Simon studied molecular biology at the University of Edinburgh and did his PhD at the University of Cambridge with Professor Steve Jackson (Gurdon Institute). He then conducted EMBO and HFSP funded postdoctoral fellowships at Harvard Medical School, Boston, with Prof. Nick Dyson (MGH Cancer Centre) and Prof. Marc Vidal (Dana Farber Cancer Institute).
In 2002, he returned to the UK to establish the DNA Damage Response Laboratory at Cancer Research UK, London Research Institute, Clare Hall Laboratories. He is now a senior group leader at the Francis Crick Institute and an honorary Professor at University College London.
Simon's lab exploits the respective experimental strengths of C. elegans and mouse genetics, cell biology and biochemistry to study the mechanisms of DNA double strand break repair in mitotic and meiotic cells.
Over the years Simon's lab has discovered novel DNA repair genes and provided molecular insights into human diseases. As a result of his ground-breaking work, Simon has received a number of prestigious accolades for his work, notably election as a member of EMBO and to the Fellowship of the Academy of Medical Sciences.
He has also been awarded the Colworth Medal, the European Association for Cancer Research (EACR) Young Investigator Award, the Eppendorf/Nature Award for Young European Investigators, the Royal Society Wolfson Research Merit award, the EMBO Gold Medal and the Paul Marks Prize for Cancer Research. He has also given numerous prize lectures, most notably the Royal Society Francis Crick Prize lecture and the Mendel Lecture.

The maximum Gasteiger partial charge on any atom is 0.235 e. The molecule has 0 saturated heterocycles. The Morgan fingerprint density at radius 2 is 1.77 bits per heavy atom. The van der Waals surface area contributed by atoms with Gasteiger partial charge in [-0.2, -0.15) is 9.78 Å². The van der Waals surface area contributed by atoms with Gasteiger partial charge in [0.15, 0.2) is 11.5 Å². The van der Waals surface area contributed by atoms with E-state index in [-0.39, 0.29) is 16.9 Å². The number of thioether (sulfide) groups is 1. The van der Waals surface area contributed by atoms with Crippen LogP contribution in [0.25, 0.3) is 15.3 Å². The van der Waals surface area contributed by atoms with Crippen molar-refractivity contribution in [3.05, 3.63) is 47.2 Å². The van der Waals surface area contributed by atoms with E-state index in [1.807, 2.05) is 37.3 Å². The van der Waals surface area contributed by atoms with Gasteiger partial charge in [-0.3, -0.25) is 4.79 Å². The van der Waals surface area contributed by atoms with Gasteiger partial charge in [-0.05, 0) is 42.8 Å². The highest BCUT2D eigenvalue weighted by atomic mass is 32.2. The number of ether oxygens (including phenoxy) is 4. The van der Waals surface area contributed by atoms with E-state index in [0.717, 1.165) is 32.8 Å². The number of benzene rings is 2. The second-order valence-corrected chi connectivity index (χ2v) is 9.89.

In 2016, Simon helped to establish Artios Pharma Ltd, where he functions as Senior Vice President Science Strategy alongside his main role as Senior Group Leader at the Francis Crick Institute. In addition to his role as SVP Science Strategy, Simon chairs the SAB for Artios and is a member of the Executive board. Artios Pharma Ltd is building an innovative DNA Damage Response (DDR) target pipeline with the potential to transform cancer therapy. Artios are developing breakthrough cancer treatments that target DDR pathways to selectively kill cancer cells either as mono-therapies or in combination with existing treatments.